Anna Cady - animation and dance

For her second year at Stroud Film Festival, visual artist Anna Cady presents two unique responses to trauma in Mexico and Sierra Leone.

Anna Cady has screened and installed films both nationally and internationally, including Tate Modern and Sundance Film Festival. 2019 is Anna’s second year at SFF where she presents 30% and Bitter Pineapples, both creative collaborations in response to very different human struggles. Anna tells us more about each film’s methods and inspirations…

30% - Women & Politics in Sierra Leone

Bernadette Lahai thumb Vimeo laurels.jpeg

30% combines Em Cooper’s oil painted animation with documentary footage to tell the stories of three women working to change gender inequities in post-conflict Sierra Leone.

“The technique is rotoscope - like the recent film Vincent - but rather more creatively! Every frame is a new oil painting, painted onto glass where there is a projected image. Em has gone on to make feature films and this year was nominated for an Emmy.

“It is still - sadly - all too relevant to the political situation in Sierra Leone. It was selected for the Sundance Film Festival 2013 and many of the major international film festivals. It has been used in the parliaments of the UK, the EU and Sierra Leone and in universities.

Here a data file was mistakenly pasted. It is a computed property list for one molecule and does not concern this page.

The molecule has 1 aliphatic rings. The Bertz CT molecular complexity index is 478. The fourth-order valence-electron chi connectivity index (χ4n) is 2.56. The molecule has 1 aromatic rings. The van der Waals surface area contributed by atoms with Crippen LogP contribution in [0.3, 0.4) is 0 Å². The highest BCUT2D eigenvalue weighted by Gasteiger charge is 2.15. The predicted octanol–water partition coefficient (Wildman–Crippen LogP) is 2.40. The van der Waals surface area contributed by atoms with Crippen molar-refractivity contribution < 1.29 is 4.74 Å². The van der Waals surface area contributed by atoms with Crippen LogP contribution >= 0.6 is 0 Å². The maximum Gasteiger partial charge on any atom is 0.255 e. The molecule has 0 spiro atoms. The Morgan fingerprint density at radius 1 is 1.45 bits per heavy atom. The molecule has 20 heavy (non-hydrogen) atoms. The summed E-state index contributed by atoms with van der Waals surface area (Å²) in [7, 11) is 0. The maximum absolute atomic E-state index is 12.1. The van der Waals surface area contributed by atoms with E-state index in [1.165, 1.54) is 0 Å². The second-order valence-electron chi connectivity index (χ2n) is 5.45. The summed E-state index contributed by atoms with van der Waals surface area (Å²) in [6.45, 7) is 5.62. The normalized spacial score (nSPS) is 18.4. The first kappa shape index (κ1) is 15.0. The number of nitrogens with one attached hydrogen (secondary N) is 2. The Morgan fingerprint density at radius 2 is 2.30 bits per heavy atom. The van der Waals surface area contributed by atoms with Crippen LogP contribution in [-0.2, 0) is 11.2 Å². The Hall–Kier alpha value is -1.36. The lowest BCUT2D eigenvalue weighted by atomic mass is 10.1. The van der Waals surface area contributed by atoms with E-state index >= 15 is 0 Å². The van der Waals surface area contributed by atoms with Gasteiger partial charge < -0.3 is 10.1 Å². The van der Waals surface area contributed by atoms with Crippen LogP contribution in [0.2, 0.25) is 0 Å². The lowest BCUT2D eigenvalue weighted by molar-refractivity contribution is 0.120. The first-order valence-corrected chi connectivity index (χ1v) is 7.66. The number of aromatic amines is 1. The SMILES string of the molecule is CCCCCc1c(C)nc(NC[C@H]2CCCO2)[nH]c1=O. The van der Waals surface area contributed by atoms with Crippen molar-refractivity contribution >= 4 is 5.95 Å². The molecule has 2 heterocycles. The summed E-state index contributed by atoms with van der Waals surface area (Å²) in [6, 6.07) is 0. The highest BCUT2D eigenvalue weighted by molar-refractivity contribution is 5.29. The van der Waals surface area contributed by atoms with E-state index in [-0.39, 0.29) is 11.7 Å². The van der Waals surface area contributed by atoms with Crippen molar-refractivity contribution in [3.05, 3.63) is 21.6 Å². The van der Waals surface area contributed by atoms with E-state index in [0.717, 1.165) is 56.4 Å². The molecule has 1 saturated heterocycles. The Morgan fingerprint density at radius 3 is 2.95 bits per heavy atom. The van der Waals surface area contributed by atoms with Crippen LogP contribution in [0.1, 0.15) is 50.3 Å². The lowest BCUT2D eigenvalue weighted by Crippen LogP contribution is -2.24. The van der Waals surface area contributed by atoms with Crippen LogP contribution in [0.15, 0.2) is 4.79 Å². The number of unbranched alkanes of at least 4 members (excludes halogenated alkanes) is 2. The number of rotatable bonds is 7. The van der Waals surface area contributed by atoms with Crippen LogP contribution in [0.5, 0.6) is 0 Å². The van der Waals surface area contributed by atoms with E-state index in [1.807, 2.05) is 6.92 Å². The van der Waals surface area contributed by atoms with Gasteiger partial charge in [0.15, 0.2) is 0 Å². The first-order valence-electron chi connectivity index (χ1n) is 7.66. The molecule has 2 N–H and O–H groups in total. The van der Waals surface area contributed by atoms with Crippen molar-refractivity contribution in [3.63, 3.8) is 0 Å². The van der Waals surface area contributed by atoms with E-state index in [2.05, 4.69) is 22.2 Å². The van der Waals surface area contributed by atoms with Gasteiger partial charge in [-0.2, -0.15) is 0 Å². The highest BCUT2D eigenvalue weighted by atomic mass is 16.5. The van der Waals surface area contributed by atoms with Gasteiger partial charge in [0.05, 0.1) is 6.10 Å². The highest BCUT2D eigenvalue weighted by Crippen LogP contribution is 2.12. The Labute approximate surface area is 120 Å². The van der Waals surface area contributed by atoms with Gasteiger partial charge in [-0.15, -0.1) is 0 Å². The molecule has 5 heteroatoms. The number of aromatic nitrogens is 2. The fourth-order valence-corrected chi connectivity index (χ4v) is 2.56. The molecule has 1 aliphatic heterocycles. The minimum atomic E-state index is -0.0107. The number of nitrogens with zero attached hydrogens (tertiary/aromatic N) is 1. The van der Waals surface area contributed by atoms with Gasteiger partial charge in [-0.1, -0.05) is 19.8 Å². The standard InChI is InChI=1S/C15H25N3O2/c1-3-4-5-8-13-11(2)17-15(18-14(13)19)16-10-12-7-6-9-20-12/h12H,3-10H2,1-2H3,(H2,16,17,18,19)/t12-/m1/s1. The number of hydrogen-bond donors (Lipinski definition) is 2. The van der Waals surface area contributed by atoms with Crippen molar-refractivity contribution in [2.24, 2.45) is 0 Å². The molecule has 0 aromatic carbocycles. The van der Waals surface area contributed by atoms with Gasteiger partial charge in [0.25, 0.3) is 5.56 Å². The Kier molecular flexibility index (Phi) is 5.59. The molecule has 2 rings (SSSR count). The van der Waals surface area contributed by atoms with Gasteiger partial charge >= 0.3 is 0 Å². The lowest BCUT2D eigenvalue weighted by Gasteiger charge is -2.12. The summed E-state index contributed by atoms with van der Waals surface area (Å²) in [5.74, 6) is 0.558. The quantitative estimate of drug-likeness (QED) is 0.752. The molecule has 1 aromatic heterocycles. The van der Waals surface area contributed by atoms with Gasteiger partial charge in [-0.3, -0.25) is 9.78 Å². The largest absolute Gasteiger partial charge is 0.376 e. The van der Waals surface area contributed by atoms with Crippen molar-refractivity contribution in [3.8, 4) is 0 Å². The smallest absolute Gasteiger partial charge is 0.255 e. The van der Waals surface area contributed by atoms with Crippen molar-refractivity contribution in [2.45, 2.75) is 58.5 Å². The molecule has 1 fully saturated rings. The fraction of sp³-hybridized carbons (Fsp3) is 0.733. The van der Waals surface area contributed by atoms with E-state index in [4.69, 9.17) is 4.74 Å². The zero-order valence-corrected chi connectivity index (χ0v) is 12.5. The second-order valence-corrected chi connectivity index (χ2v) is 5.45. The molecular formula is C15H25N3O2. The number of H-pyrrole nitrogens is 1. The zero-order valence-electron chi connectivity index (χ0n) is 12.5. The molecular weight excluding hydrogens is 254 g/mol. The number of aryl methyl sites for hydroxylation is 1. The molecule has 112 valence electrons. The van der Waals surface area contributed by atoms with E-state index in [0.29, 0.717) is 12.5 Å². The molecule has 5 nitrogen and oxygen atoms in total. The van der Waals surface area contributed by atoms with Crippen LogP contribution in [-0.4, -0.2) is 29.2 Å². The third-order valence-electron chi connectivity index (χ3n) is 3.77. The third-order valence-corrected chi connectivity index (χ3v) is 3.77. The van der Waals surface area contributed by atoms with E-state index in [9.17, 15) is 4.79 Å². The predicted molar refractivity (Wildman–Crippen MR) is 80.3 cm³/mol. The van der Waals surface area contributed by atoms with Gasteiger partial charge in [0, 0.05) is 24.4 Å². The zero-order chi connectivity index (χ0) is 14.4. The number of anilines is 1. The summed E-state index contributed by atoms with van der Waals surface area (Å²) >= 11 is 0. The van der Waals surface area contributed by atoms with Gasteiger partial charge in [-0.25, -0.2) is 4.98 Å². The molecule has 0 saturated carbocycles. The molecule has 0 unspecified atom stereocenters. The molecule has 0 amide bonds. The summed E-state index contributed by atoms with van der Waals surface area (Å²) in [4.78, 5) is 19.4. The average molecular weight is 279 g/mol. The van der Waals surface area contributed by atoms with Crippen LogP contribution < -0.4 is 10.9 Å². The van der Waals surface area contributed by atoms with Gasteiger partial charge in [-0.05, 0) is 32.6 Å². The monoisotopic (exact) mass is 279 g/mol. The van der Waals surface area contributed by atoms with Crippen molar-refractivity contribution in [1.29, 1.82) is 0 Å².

Bitter Pineapples

Gabriel Galvez-Prado

Gabriel Galvez-Prado

“My father was involved in drugs. He was very violent. When I was dancing with my mum, she said I was bringing something into a new life” - Gabriel Galvez-Prado

“This is my most recent project made over two years with Mexican dancer Gabriel Galvez-Prado. I endeavored to convey the role dance has played for Gabriel in coming to terms with trauma. I commissioned Gabriel to dance in relation to my film installations. The narration wanders through memories, which are at times of a normal happy childhood but increasingly reveal a world of violence and death.

“This year Gabriel’s mother, Anita, spent three months with him in the UK where the second part of this film - Anita’s Dance - was shot. It is about silence. The silence which protects them from facing up to discussing the violence and abuse they have experienced and the freedom dance gives them to overcome fear.

“Gabriel lives and works in Southampton, where, as well as performing and teaching he holds movement classes for older people and those with Parkinson's disease.”

Anna Cady and Gabriel Galves-Prado: Animation and Dance - The Museum in the Park - Wednesday 20 March 8pm

Andy Freedman